But what you will not see is the wonderful German Field Gun that sat on the pavement outside KwaMuhle for the exhibition opening. We have to say a huge Thank you to Glenwood High School for its loan and for loaning the many artefacts which fill one of the display cases.
The other display case shows DHS artefacts covering the 100 years since Delville Wood, with the first item the school magazine listing its casualties there. Remember DHS was just 50 years old when the battle started in 1916.
The day before the exhibition opened it was realised that not everyone understands the significance of the poppy. At this point the only place to include something was on the back of the program so we take this opportunity of showing members what was written.
Poppies and the DHS Wreath
Poppies are used as flowers of remembrance in the United States, the United Kingdom and the Commonwealth. The DHS Wreath you see tonight has twelve poppies, one for each of the DHS Old Boys who died during the Battle of Delville Wood. (The names of these twelve young men were then listed in the program).
Lt Col Dr John McCrae wrote possibly the most famous poem about war and the poppies that grew in Flanders Fields and France, reputedly after his close friend was killed in the war in 1915. Sadly McCrae died of pneumonia whilst serving in 1918. He was just 47.
Again we encourage everyone to visit both exhibitions, Delville Wood 100th & DHS 150th at KwaMuhle and Durban in WW1 at the Old Courthouse. And of course look at the other exhibitions whilst you are there too. As said earlier the two will complement each other and are scheduled to remain open until the end of 2018.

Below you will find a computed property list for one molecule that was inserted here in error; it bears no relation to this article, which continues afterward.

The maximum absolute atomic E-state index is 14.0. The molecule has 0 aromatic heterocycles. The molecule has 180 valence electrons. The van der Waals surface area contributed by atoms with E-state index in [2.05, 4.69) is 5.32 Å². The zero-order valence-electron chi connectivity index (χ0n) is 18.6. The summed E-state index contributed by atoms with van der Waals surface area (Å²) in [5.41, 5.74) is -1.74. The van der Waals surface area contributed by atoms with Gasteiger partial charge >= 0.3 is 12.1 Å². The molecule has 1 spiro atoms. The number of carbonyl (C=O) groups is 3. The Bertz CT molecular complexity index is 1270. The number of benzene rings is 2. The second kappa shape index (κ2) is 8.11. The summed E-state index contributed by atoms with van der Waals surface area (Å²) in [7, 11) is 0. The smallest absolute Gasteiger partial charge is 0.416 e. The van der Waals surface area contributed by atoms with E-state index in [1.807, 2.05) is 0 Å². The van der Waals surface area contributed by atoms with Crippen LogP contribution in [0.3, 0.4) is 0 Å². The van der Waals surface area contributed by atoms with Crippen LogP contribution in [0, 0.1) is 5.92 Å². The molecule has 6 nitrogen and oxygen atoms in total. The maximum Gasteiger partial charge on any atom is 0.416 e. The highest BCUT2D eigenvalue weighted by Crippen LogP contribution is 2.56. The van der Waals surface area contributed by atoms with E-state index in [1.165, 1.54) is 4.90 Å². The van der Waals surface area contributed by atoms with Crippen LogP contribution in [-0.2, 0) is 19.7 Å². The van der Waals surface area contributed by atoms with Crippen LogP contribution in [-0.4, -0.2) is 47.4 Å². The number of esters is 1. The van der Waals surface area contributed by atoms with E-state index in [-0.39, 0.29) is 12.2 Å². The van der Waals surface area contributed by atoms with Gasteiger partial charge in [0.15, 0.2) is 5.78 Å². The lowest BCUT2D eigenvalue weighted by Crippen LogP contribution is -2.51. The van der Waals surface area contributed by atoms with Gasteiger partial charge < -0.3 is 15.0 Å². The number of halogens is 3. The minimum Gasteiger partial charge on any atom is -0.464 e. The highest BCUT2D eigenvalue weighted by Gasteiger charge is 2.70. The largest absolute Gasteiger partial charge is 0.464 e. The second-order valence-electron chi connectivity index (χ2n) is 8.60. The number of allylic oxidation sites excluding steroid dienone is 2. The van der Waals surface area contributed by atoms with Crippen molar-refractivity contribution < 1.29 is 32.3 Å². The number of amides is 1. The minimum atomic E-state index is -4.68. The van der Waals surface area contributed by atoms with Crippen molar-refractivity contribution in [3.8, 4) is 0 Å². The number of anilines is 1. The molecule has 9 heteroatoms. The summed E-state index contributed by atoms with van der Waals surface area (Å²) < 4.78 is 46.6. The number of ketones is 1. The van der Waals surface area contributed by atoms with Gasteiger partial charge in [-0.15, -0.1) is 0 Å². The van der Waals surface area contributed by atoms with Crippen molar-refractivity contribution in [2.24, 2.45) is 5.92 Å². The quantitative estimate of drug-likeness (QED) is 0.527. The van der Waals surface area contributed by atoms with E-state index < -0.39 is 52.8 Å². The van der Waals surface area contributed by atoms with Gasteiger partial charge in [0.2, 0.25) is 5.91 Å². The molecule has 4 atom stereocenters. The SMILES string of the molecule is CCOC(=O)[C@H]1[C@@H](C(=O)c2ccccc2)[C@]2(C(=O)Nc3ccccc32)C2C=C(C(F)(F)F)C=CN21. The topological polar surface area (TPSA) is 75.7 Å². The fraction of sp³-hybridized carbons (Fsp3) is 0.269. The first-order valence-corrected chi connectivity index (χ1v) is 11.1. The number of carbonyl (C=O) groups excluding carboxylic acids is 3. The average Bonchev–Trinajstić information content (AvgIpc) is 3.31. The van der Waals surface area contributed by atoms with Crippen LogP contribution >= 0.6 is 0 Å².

During the past two weeks much has been written about Delville Wood and members and committee members have attended memorial services in many places including Delville Wood itself.
Glenwood High School held what we believe was the last service on Thursday 21st July, exactly 100 years after Brig General Lukin reviewed the men able to parade the day after leaving Delville Wood. The boys of Glenwood under the leadership of Kevin Jordan provided apt tributes at this moving service and demonstrated that our young people do indeed remember them.
The mini pipe band provided really appropriate background music in the quadrangle but 100 years ago on the Somme pipers bravely lead troops into the war zone and sometimes headed the parades of the few who had survived fierce battles in this 1916 holocaust.
The South Africans fought with the Scots so it seems appropriate that Alexander Coutts should attend in his Caledonian Society Regalia. Alongside are two other society members, who normally serve as official photographers, Sanabelle Ebrahim and Mikhail Peppas, and highlight what a colourful scene this was.
Hardy Wilson – Leon Erasmus – Mark Levin front some of the display panels whilst holding copies of the exhibition brochures.
Officer Commanding Natal Carbineers, Lt Col M Mhlope together with six of the Junior Officers who attended the event.
SANS has to thank to Major Matthew Everett for ensuring invitations were issued to the Junior Officers Association.
The framed picture above this group is a 100 year old photograph of 2nd Bn B Coy taken at Borden in Hampshire in 1916 before the men left for the Western Front.